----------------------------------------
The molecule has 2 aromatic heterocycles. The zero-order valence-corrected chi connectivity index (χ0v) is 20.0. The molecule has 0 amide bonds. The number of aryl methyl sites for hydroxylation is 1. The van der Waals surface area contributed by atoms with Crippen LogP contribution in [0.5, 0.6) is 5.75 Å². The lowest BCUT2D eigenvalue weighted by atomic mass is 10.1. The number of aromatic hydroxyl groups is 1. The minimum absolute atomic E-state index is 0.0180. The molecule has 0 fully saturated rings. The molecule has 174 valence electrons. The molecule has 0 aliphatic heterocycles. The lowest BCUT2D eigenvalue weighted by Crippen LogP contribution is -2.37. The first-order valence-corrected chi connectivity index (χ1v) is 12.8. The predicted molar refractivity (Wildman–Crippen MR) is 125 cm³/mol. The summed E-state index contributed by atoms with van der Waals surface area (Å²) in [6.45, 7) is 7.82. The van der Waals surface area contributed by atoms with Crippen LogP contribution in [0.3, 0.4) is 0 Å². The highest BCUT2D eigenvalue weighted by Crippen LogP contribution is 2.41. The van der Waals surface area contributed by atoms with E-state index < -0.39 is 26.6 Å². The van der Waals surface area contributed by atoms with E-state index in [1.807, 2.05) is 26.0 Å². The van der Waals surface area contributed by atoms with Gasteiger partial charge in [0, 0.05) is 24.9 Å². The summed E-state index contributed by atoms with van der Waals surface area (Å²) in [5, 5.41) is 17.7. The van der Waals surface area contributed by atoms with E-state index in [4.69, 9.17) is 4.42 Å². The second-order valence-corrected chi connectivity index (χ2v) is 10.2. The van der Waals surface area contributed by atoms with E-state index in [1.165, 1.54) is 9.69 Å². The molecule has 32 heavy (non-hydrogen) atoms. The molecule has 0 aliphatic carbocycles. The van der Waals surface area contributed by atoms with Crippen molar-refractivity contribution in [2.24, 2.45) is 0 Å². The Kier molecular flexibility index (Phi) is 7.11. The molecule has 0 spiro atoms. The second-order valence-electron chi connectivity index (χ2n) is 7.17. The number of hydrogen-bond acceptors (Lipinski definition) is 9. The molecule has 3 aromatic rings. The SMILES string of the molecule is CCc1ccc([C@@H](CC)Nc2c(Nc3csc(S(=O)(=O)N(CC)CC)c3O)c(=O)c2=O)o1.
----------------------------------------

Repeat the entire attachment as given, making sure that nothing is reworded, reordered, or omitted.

The molecule has 2 aromatic heterocycles. The zero-order valence-corrected chi connectivity index (χ0v) is 20.0. The molecule has 0 amide bonds. The number of aryl methyl sites for hydroxylation is 1. The van der Waals surface area contributed by atoms with Crippen LogP contribution in [0.5, 0.6) is 5.75 Å². The lowest BCUT2D eigenvalue weighted by atomic mass is 10.1. The number of aromatic hydroxyl groups is 1. The minimum absolute atomic E-state index is 0.0180. The molecule has 0 fully saturated rings. The molecule has 174 valence electrons. The molecule has 0 aliphatic heterocycles. The lowest BCUT2D eigenvalue weighted by Crippen LogP contribution is -2.37. The first-order valence-corrected chi connectivity index (χ1v) is 12.8. The predicted molar refractivity (Wildman–Crippen MR) is 125 cm³/mol. The summed E-state index contributed by atoms with van der Waals surface area (Å²) in [6.45, 7) is 7.82. The van der Waals surface area contributed by atoms with Crippen LogP contribution in [0.3, 0.4) is 0 Å². The highest BCUT2D eigenvalue weighted by Crippen LogP contribution is 2.41. The van der Waals surface area contributed by atoms with E-state index < -0.39 is 26.6 Å². The van der Waals surface area contributed by atoms with E-state index in [1.807, 2.05) is 26.0 Å². The van der Waals surface area contributed by atoms with Gasteiger partial charge in [0, 0.05) is 24.9 Å². The summed E-state index contributed by atoms with van der Waals surface area (Å²) in [5, 5.41) is 17.7. The van der Waals surface area contributed by atoms with E-state index in [4.69, 9.17) is 4.42 Å². The second-order valence-corrected chi connectivity index (χ2v) is 10.2. The van der Waals surface area contributed by atoms with E-state index in [1.165, 1.54) is 9.69 Å². The molecule has 32 heavy (non-hydrogen) atoms. The molecule has 0 aliphatic carbocycles. The van der Waals surface area contributed by atoms with Crippen molar-refractivity contribution in [2.24, 2.45) is 0 Å². The Kier molecular flexibility index (Phi) is 7.11. The molecule has 0 spiro atoms. The second-order valence-electron chi connectivity index (χ2n) is 7.17. The number of hydrogen-bond acceptors (Lipinski definition) is 9. The molecule has 3 aromatic rings. The SMILES string of the molecule is CCc1ccc([C@@H](CC)Nc2c(Nc3csc(S(=O)(=O)N(CC)CC)c3O)c(=O)c2=O)o1.